Don had some appreciation of Dad’s Jag, and he knew that this car could easily have been spoiled if he’d gone totally Yankey Doodle with it. He did however, still have some big ideas. The bodywork saw a huge commitment in time and effort for Don and a coach building friend. They painstakingly produced bespoke arches with a combination of steel rods and sheet metal. Taking hours upon hours to perfect the shapes and ensure they matched perfectly. The original idea of adapting a set of Big Cat style glass arches would’ve been so much easier but, wouldn’t have looked as good that’s for sure. The body was then treated to more than a few coats of #British-Racing-Green . I think 17 was mentioned somewhere in our discussions. However many it was, it was certainly enough because it’s not been repainted since. A grille from a V12 helps complete the look.

    The flared arches weren’t just for looks, Don wanted the true American Custom look with a set of 15inch Cobra Superslots fitted with the customary huge Pos- A-Traction, General Grabber type of tyres.

    You might be wondering then, how come they’re not on the car in the pictures. Simply, the tyres aren’t made in the required size anymore. This did lead to some difficulties for a while as the only tyres to come close were off roaders. ‘Not only did they look daft but, the noise was intolerable’ Don explains. ‘I had to bite the bullet and get a new set of wheels’. In typical fashion for Don, they are both gorgeous and very expensive. ‘Took a bloody year to save up for these’, he says. ‘Nice though aren’t they’? Oh yes matey, nice doesn’t really cover it. 18 inch custom split rims from Image Wheels. They keep the Cobra look but are now shod in a much more practical and modern profile. They certainly help to give the Jag a more up to date stance and look.

    The engine of an XJ6 is almost as famous as a Rolls Royce Merlin. The straight six 4.2 has been the mainstay of so many Jags throughout the years. Don of course wanted to improve things. He’d seen a photo taken under the bonnet of a racing Jag and was besotted with the layout. So, the seed was sewn to replicate not just the looks, but some of the power too. A 4.2 from an XK was sourced and although it came equipped with an injection system this was ditched in favour of three Weber 45 DCOE carbs. The engine received a full on race quality build with a lightened and balanced bottom end, forged pistons and a gas flowed, big valve head and higher lift injection cams.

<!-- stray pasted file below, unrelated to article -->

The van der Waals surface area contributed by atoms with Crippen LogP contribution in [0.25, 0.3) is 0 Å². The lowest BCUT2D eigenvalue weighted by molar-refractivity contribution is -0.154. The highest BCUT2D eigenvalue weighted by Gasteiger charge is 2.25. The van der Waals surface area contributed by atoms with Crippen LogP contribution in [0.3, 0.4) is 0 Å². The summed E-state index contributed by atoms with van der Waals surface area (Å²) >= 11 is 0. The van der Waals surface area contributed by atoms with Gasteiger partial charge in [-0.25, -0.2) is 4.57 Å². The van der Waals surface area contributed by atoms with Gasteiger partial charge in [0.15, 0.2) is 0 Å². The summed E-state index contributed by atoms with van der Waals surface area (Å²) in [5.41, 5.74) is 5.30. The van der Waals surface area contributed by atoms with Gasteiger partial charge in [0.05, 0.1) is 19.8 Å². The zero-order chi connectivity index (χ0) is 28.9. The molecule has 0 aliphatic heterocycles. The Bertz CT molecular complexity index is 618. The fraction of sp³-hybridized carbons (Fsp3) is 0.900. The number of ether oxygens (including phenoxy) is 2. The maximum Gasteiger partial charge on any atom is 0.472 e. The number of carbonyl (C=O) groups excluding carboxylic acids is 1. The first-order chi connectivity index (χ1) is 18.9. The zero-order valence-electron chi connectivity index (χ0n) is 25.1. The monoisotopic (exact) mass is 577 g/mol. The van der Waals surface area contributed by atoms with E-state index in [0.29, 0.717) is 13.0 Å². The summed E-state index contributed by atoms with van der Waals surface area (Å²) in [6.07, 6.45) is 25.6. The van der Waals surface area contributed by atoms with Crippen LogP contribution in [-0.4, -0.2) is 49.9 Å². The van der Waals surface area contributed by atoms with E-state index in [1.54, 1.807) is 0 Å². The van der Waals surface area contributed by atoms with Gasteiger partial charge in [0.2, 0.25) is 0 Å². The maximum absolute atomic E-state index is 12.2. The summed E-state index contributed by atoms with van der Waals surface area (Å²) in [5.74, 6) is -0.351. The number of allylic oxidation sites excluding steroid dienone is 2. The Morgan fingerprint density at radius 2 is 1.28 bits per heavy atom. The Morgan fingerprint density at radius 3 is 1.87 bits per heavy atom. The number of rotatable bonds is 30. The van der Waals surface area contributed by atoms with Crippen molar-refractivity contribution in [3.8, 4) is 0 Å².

All this was beautifully assembled with the help of a Mr Rob Beere, a man well known for his Jag engines. An absolutely gorgeous sculpture in stainless steel is the 6-to-3-to-2 exhaust manifold that finishes one of the most fantastic engine bays I’ve ever seen. It curves elegantly down and under the bulkhead where it meets up with even more bespoke stainless in the form of one off exhaust system. The mixture of the noise of the three Webers gulping at the atmosphere coupled with a muted roar from the twin tail pipes is simply awesome. It’s not shouty and angry, it kind of just lets you know that it’s there and willing to use its 300 plus horses at a moment’s notice. In fact that’s how the whole car presents itself. It’s no shrinking violet but, it’s not some loud, coarse, in your face hot rod either. The modifications have a subtlety about them and retain the very British essence of the car.

    The interior continues in the same way. A cursory glance would lead to think that nothing has really changed. The dash is festooned with the usual Smiths dials surrounded in a wood veneer. But have another look at those front seats. They’re actually Recaros that have been re-covered in a leather to match the interior. Even the original T handle gear shift helps disguise the fact that the Borg Warner 65 auto box it’s attached to is reworked and with a locking torque converter. All of which helps get the power sent reliably through to the XJS Power-Lok differential.